Summer eczema in your horse: how to recognize it and what to do about it

Does your horse sometimes suffer from summer itch? It's a nasty, itchy skin infection that many horses get. They then develop an allergic reaction to the saliva of certain mosquitoes. Culicine mosquitoes, to be precise. Since eczema is not a scab, how do you recognize summer eczema? And how can you treat it?

What are the symptoms of summer eczema?

  • The most common and main symptom of summer eczema is itching, which makes your horse restless.
  • In an attempt to get rid of the itch, your horse will rub against posts and trees. In extreme cases, it even rubs off its coat or skin. The mane, the base of the tail, the head and the ears are the most sensitive places.
  • The small wounds caused by this friction can lead to secondary bacterial infections.
  • Symptoms occur in the warmer months of the year, between March / April and October. Culicine mosquitoes are especially active around sunrise and sunset. Horses in coastal regions often suffer less from summer eczema.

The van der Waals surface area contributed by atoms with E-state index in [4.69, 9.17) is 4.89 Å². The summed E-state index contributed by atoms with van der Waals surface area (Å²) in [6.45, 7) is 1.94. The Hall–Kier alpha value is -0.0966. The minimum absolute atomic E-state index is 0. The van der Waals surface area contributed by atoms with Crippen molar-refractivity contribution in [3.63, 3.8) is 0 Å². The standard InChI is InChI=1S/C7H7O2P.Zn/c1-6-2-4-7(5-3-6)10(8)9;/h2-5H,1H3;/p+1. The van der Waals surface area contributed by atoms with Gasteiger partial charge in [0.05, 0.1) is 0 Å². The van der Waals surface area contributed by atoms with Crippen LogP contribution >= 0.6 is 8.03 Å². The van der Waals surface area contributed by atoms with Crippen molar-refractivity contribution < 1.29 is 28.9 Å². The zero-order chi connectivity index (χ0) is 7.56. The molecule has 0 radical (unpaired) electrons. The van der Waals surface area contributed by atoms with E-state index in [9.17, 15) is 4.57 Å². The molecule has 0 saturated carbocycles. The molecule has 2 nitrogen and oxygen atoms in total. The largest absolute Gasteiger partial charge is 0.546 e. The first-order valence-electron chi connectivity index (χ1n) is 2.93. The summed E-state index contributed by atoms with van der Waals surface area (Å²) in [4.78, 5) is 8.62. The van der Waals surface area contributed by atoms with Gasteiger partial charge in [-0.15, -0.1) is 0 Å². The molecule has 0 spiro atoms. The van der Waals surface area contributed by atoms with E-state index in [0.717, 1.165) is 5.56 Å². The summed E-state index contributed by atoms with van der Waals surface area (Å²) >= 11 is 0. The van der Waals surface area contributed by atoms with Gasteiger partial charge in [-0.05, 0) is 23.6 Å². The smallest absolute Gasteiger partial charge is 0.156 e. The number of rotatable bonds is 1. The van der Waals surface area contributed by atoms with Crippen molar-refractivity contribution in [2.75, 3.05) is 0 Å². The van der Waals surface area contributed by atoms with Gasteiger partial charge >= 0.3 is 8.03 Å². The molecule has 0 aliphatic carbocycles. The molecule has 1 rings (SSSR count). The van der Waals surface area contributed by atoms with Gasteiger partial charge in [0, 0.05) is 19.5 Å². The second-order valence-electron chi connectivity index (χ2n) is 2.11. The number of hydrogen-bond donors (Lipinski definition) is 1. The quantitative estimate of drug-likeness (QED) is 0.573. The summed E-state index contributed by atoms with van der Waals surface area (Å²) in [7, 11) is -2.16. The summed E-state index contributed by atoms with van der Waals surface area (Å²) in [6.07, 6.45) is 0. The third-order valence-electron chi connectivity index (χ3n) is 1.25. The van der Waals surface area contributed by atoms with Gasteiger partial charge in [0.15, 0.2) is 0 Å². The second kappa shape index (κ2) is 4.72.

Normally, all horse breeds are sensitive to allergies and therefore also to summer eczema, but it's definitely a problem for Icelandic horses. The culicine mosquito does not exist in Iceland, so Icelandic horses have never developed a natural resistance to it.

Symptoms occur in the warmer months of the year, between March / April and October.

How to treat summer itch

Unfortunately, there is still no miracle cure to rid your horse of summer eczema. But you can still lend a helping hand.


Provide a balanced diet. A good diet, with quality hay with sufficient vitamins and minerals. Avoid large and thick pastures, as being overweight seems to increase skin sensitivity.


If you want to prevent your horse from getting summer eczema, try to keep it away from mosquitoes. Keep the pasture clean and dry. If there is no other option, put your horse in the stable during peak times (make sure there is enough ventilation!). Or cover your animal with a special eczema blanket.

You can also use mosquito repellents or specific care products, such as Cavalor Switch or Cavalor FlyLess. Do not wash your horse with regular soap, as this can irritate its skin even more.

In some cases, you can use antihistamines or cortisone. And sometimes alternative treatments with herbs, acupuncture or homeopathy can offer relief.

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